I came home this afternoon from what I have dubbed my “needle exchange,” dumping six books at the library and picking up eight fresh ones from the hold shelf, and dropped the pile onto my table. I picked the top one to read the first pages to get a sense of whether I’d read it now or later. Usually, I read the first few pages, perhaps the first chapter, and move onto the next book to verify its contents. Every day fresh from the library, a Christmas morning of half-unwrapped packages strewn about. Only this book, I opened, and read until the very end, only stopping occasionally to check in with work or eating dinner. I’d forgotten how I heard about it (of course, the worthy Neglected Book site), I just burrowed into my chair and heard the thoughts that have been echoing in my own head printed out on paper.
Alice Koller published this in 1981, but the story takes place in 1962 when she looks into a mirror in an apartment in NYC and says “I don’t have a life. I’m just using up a number of days somehow. There is no reason for me to be here. No plan formulated at some point in the past that has led me to this void that is my day, every day. No obligation to anyone requires me to live in this apartment, or in this city. I don’t live anywhere: I perch.” She acquires a house on Nantucket for four months in the winter to think and read and write. She buys a dog to warn her of strangers, names him Logos (she’s a philosophy PhD, natch), wraps up her life on the mainland and heads to the island. She gets moved in, tells the phone company to set up billing for her and when they ask where she’s employed, she says she’s not, so they ask “shall we put down that you receive private income?” Welcome to Nantucket, Alice. “Who would have guessed that the telephone company divides human beings into these two categories? ‘Let us put that down.'” Her first days there, the island is battered by wind, she ends up calling the operator to ask about the weather and gets patched through to the airport, told that no flights for the past few days, too windy.
As she settles in, she starts to pick apart her life. She’s brought crates of letters from friends through the ages, wants to understand who she is from their vantage point. They act as mirrors. She dissects her friends, mostly men, some women like Etel, a “friendship for long distance, in small doses.” She berates herself for her relationships. Gradually, her aha moment is that her mother doesn’t/hasn’t loved her, which is unbearably trite for this story. Also in the negative column goes the obsession about men, getting married, although she does gradually see that this was all related to wanting them to mother her because… her mother.
She starts to break rules as soon as she recognizes them. Gets up in the middle of the night if she’s not tired, goes to bed again in the morning if she is, goes without dinner, doesn’t finish unpacking before watching the sunset with a splash of bourbon. She gradually comes to see that she doesn’t feel anything (cue the tiny violins for white privilege), that she has been acting all her life to get applause from people. She writes down all the things she’s enjoyed over the previous year and studies it:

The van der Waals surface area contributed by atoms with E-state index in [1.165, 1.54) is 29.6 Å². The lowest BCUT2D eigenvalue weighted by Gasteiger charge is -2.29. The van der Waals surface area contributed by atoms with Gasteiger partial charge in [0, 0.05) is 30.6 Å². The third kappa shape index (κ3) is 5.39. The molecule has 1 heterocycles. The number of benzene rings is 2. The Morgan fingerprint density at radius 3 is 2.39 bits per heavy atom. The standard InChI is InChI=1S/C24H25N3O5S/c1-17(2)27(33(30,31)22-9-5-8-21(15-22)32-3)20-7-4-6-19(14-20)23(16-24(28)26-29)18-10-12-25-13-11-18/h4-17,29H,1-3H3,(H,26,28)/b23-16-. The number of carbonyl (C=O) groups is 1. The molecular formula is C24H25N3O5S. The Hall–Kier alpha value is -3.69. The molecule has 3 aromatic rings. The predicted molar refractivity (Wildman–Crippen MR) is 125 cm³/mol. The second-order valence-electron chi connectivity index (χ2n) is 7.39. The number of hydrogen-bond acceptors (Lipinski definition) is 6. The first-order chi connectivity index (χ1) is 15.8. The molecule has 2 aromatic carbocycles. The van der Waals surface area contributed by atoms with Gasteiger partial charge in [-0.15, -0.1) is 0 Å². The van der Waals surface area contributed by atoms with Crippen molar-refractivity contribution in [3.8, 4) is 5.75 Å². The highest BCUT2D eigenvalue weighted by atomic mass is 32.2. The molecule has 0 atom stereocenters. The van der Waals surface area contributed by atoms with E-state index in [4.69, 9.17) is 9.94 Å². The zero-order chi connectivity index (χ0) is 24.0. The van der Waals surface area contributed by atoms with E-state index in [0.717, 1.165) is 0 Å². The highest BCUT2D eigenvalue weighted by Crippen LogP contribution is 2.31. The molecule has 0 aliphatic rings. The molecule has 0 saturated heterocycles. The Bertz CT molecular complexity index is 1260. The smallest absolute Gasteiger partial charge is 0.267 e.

I run my eyes over the list, put it down, pick it up, and then go over it again… Half a dozen items on the list light their way to my eyes. Being out of doors; walking in the sun or rain or snow; driving with the top down, night or sunshine; walking on the beaches in California. Being outside, alone. As I am here.
I’ve liked being here!
Being alone here, able to get to the ocean every day, able to step out of my door and immediately be outside. All of this has been my natural setting. How incredible: I find myself doing something I want to do. No, that’s not exact. I can be exact now, because the outcome no longer has a price attached to it. I find myself doing something I like. That’s a stage along the way of trying to discover what I want to do.
More on Etel:
We know how to read; sometimes we even want to: we are the educated women of the twentieth century. Not that our education was handed to us, but that we tore it from the hands of men who professed to be able to offer it to us. No, not “offered”: they dared us to take it. Both of us understood that our sanity was at stake at Harvard: we each knew that about the other the first time we talked, sitting next to each other by chance at a Spinoza lecture. I stayed and lost mine; she left, but she’s no better off. The marks are there on us both.
She has great lines that get killed by her obsession with males:
“Being three steps away from my first look at water each day is as exciting as though I were about to meet a man. The difference is that here I’m never disappointed.”
Staying on the island over Christmas, she battles a deep depression that starts her thinking about death.
“I haven’t really lived this life that’s lasted thirty-seven years. I’ve only played at living it, pretending I’ve been alive, saying and doing things to let other people believe I’m alive. But the joke’s on me. Because now that I’ve stopped playing the game, there isn’t anything real to take its place.” She has run-ins with a mysterious neighbor who I nervously awaited to make a knight-in-shining-armor move at the end. Luckily he fades away before Christmas, off the island and does not re-appear (hooray!). Dropping her puppy off at a kennel, she heads to NYC for a philosophy conference after Christmas to try and find a teaching job for the next fall. Her heart is not in it, and she wants one of her philosophy pals to morph into Socrates and tell her why life is worth living. She runs into several exes at the conference, botches the interviews she has b/c her heart is not in teaching while she’s still trying to figure out what to do. In the New Year, she’s ready for a change, leaves the island early and heads into a new life.